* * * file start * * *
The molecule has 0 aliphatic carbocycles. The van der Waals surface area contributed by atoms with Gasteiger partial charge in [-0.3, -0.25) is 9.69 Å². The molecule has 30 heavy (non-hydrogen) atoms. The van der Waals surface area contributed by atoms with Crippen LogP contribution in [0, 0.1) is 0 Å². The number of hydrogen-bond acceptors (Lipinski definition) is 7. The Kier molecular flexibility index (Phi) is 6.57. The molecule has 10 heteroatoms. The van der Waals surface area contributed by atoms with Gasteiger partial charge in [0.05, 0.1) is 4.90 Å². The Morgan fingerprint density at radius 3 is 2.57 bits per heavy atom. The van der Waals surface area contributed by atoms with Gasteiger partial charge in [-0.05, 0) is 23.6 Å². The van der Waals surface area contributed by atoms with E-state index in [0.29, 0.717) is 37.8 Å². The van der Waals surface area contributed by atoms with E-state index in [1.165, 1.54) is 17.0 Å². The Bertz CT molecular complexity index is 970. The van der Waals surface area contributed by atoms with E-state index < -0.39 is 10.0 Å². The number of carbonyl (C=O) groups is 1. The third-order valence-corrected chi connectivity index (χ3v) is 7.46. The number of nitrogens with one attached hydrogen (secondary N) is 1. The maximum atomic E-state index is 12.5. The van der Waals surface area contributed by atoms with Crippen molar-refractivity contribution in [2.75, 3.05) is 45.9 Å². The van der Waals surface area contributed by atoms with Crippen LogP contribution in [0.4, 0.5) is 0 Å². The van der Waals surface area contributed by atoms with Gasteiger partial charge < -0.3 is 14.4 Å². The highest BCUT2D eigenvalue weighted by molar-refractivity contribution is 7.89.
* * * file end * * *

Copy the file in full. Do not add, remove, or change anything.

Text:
The molecule has 0 aliphatic carbocycles. The van der Waals surface area contributed by atoms with Gasteiger partial charge in [-0.3, -0.25) is 9.69 Å². The molecule has 30 heavy (non-hydrogen) atoms. The van der Waals surface area contributed by atoms with Crippen LogP contribution in [0, 0.1) is 0 Å². The number of hydrogen-bond acceptors (Lipinski definition) is 7. The Kier molecular flexibility index (Phi) is 6.57. The molecule has 10 heteroatoms. The van der Waals surface area contributed by atoms with Gasteiger partial charge in [0.05, 0.1) is 4.90 Å². The Morgan fingerprint density at radius 3 is 2.57 bits per heavy atom. The van der Waals surface area contributed by atoms with Gasteiger partial charge in [-0.05, 0) is 23.6 Å². The van der Waals surface area contributed by atoms with E-state index in [0.29, 0.717) is 37.8 Å². The van der Waals surface area contributed by atoms with E-state index in [1.165, 1.54) is 17.0 Å². The Bertz CT molecular complexity index is 970. The van der Waals surface area contributed by atoms with E-state index < -0.39 is 10.0 Å². The number of carbonyl (C=O) groups is 1. The third-order valence-corrected chi connectivity index (χ3v) is 7.46. The number of nitrogens with one attached hydrogen (secondary N) is 1. The maximum atomic E-state index is 12.5. The van der Waals surface area contributed by atoms with Crippen molar-refractivity contribution in [2.75, 3.05) is 45.9 Å². The van der Waals surface area contributed by atoms with Crippen LogP contribution in [0.4, 0.5) is 0 Å². The van der Waals surface area contributed by atoms with Gasteiger partial charge < -0.3 is 14.4 Å². The highest BCUT2D eigenvalue weighted by molar-refractivity contribution is 7.89.